By Theresa Bennett
Downloading PDF. Please wait... Issue 424

A Moving Image

This article is over 4 years, 8 months old
Issue 424

A Moving Image is an innovative account of the gentrification of Brixton. The film is a fictionalised account making use of documentary footage, photography and performance art. It begins with Nina, who is returning to the area after living in Shoreditch, east London.

The opening scenes feature the character Big Ben on a megaphone, a nod to the many political activists and religious evangelists who make the streets of Brixton so unique.

A real flavour of the area is captured in the documentary footage of the Reclaim Brixton street protests, the banners of striking Ritzy cinema workers fighting for a living wage and activists campaigning to defend council housing.

Today Brixton is popular and fashionable, with a cool urban vibe. Since the 1950s the area has been the heart of the West Indian community in London and in the 1980s it saw riots in response to racist policing.

Much of the portrayal of Brixton since then has been negative and informed by the usual stereotypes to which black people are subjected. Over time Brixton’s unique qualities have attracted squatters, artists, alternative types, radical thinkers and an organised gay and lesbian community who have all made their home here.

Nina and her creative friends are challenged by others within the community for their own role in the gentrification process. She is told that after artists settle in an area it often gains mainstream popularity leading to an influx of the wealthy who can afford the increasingly high property prices. A working class boy-made-good buys and moves into a flat on Rushcroft Road, so that he is near the tube. Is he to blame for gentrification?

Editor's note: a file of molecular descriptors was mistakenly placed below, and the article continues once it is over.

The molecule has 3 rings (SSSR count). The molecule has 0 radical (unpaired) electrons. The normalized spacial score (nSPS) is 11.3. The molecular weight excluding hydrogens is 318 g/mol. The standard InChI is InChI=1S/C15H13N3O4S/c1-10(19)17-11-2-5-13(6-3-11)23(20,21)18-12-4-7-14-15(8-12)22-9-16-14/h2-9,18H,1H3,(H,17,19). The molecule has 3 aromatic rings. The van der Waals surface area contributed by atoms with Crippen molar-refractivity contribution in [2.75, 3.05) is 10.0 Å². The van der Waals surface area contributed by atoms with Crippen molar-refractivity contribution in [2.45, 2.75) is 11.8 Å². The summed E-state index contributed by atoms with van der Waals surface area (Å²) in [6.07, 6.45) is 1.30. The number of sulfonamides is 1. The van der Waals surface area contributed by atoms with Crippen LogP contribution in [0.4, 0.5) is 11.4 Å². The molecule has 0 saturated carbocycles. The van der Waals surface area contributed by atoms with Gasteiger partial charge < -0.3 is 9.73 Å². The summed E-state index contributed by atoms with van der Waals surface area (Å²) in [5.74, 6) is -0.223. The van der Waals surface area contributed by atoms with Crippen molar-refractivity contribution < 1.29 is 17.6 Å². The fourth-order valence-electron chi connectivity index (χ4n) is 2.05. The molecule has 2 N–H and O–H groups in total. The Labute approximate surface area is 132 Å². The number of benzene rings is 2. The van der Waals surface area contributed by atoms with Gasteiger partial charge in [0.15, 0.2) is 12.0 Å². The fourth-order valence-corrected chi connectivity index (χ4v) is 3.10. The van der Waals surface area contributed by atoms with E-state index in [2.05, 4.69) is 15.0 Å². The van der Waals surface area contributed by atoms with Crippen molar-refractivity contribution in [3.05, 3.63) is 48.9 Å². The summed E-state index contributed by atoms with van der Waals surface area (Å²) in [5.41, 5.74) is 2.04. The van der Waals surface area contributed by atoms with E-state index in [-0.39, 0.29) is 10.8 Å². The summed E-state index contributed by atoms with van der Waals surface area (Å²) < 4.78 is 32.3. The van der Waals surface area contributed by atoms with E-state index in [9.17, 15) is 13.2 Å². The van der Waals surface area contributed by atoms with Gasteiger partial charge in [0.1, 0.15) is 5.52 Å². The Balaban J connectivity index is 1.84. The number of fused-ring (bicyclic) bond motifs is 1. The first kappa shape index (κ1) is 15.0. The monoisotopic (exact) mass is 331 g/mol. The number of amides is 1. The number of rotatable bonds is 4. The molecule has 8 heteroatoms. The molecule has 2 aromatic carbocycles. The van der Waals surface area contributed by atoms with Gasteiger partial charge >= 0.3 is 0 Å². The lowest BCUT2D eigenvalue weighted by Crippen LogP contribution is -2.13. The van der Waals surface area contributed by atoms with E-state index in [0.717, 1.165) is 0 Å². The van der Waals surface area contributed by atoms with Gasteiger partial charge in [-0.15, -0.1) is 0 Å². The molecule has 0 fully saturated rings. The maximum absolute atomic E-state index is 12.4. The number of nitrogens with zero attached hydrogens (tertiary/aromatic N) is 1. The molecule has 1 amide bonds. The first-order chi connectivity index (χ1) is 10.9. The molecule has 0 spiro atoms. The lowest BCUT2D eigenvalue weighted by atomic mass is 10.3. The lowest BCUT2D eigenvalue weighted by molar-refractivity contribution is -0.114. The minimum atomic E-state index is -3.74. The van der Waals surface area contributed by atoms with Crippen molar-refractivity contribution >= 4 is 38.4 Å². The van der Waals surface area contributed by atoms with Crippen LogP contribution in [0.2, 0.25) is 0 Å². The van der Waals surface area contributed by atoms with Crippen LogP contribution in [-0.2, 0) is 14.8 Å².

Gentrification in Brixton means the 100 new restaurants in the area have squeezed out traders and grocery shops, some of which had been there for decades. Lambeth council destroyed short life housing co-ops in the area by forcing tenants out of their homes and selling the properties off at high prices, raising an estimated £55 million.

Change can be a positive thing. However, gentrification is the top down imposition of change that does not address or care about the needs of most ordinary working class people living in an area. This is demonstrated by popular libraries being threatened with closure and cuts restricting free public spaces alongside the promotion of facilities for those who can afford to pay.

The gentrification process is fuelled by the government’s austerity policies. People who become homeless are placed in temporary accommodation outside the boroughs and communities they have been living in, while council homes are demolished and publically owned property is increasingly sold off to the highest bidder.

This market model has created a national housing crisis and fails to recognise the problems that now blight working class people’s lives.

The film maker, Shola Amoo, calls on viewers to question the changes in their areas, wherever that may be. He aims to inspire us to become involved in sharing our experiences, shaping our areas and our future. I couldn’t agree more.

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